Food from the World: Pasta Carbonara

When I did my first internship abroad I ate a lot of pasta. Why, you ask? Because it was the only thing that could be cooked fast, easy and it could be combined with a million sauces and types of meat. At one point I ended up eating just pasta with tomato juice and it still seemed delicious. Those were some good times!

But for those who are not as lazy as I am, pasta is a real delight and a true art that must be respected appropriately. It takes time and dedication to learn the important things about pasta. But those who want just the gist without going through years of culinary school, I recommend you check out some of the facts below. And as always, a delicious recipe that will blow your mind.

What Pasta Isn’t Telling You….

Photo source: betterhealth.vic.gov.au
Photo source: betterhealth.vic.gov.au

1. Marco Polo is believed to have discovered pasta. However, this seems to be inaccurate because there is evidence which suggest that the Etruscans were the ones making pasta around 400 B.C. And how do we know that? Apparently a bas-relief carving has been discovered close to Rome. This depicted some instruments that were pretty similar to the ones used for making pasta (flour bins, pastry wheel, rolling-out table).

2. The Greek mythology speaks about a device invented by God Vulcan in order to make strings of dough. Apart from the Etruscans, this is among the first references to a pasta maker that the modern world knows so far.

3. This fine dish is celebrated worldwide for a whole month. October is the Pasta month, a period in which every pasta lover, including those from the National Pasta Association. Yes, a pasta association exists because someone needs to discuss about pasta’s history.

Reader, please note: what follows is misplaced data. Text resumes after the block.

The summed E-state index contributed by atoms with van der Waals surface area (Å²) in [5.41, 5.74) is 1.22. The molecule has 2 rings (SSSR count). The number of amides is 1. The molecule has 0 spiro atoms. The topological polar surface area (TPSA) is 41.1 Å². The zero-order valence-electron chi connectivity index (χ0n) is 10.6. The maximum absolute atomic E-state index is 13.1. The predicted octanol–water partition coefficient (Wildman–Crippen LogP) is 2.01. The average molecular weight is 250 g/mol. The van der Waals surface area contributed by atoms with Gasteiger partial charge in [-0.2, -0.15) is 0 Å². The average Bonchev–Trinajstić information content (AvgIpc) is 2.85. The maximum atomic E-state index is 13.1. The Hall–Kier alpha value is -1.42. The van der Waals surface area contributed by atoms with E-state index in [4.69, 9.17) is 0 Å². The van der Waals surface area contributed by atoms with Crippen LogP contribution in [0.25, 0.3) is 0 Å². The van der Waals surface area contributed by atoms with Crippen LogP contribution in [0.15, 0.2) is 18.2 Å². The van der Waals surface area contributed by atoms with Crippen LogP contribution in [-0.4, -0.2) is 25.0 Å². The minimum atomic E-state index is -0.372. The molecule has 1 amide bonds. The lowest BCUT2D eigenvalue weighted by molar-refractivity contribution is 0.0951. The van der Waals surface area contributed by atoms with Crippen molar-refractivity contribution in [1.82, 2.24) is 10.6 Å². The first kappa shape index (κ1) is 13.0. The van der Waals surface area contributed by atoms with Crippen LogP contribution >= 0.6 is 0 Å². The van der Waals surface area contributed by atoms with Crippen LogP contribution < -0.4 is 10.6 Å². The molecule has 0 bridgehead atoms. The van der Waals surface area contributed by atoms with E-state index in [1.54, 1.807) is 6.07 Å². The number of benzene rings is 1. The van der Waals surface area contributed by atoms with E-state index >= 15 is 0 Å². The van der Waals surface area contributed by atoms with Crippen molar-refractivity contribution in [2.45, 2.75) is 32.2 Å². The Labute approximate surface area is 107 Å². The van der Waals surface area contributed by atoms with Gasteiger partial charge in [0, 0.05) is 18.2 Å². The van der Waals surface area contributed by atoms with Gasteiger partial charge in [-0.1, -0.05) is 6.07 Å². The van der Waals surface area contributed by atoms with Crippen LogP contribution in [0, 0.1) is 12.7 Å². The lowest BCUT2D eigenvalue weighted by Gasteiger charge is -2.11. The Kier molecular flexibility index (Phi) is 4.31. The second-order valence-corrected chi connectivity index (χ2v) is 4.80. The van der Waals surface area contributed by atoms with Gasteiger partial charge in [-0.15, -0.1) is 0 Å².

4. In the US, the first pasta factory was opened in 1848, in Brooklyn, New York. Ironically, the men opening this factory was Antoine Zerega, a Frenchman who owned only one horse in his basement. This horse was supposed to power the pasta making machinery. But this isn’t the funniest part. The funniest part is when he placed the pasta on the roof in order to dry it in the sun. This is what I call a brilliant entrepreneur.

5. The rule is to cook pasta “al dente” which is translated as “to the tooth.” Pasta has to be firm, opposing some resistance to the tooth, but at the same time should be tender in order to offer a good eating experience.

6. You won’t even guess how many types of pasta there are. 600 types to be more exact. And they are divided into two categories: dried (made just with water, flour and salt – spaghetti, penne) and fresh (made with egg and a bit more water – cannelloni, ravioli).

7. Do you know what the most popular pasta recipe is in the US? I guess you do. Because nothing says “American” like the mac and cheese. The credit goes to Thomas Jefferson who apparently served this type of food at a presidential dinner in 1802. During the Great Depression this type of food was sold in boxes that cost less than a nickle.

Pasta Carbonara

220g Spaghetti
25g pancetta (Italian bacon)
2 tablespoons olive oil
2 eggs
50g Parmesan cheese
ground black pepper.

How to prepare it?

Photo source: solococina.es
Photo source: solococina.es

1. Start by cooking the pasta al dente. Use a large pan and put boiled water with a pinch of salt.

2. While the pasta is boiling, heat the oil in a pan and fry the pancetta for a few minutes. In a separate bowl beat the eggs with the cheese and the pepper.

3. When the pasta is ready drain it and combine it with the pancetta. Mix everything well and take it off the heat. Let it cool for a while and then add the cheese and egg mixture. Serve it immediately because when it gets cold it loses its spectacular taste. This is the famous pasta carbonara!

Enjoy my friends!

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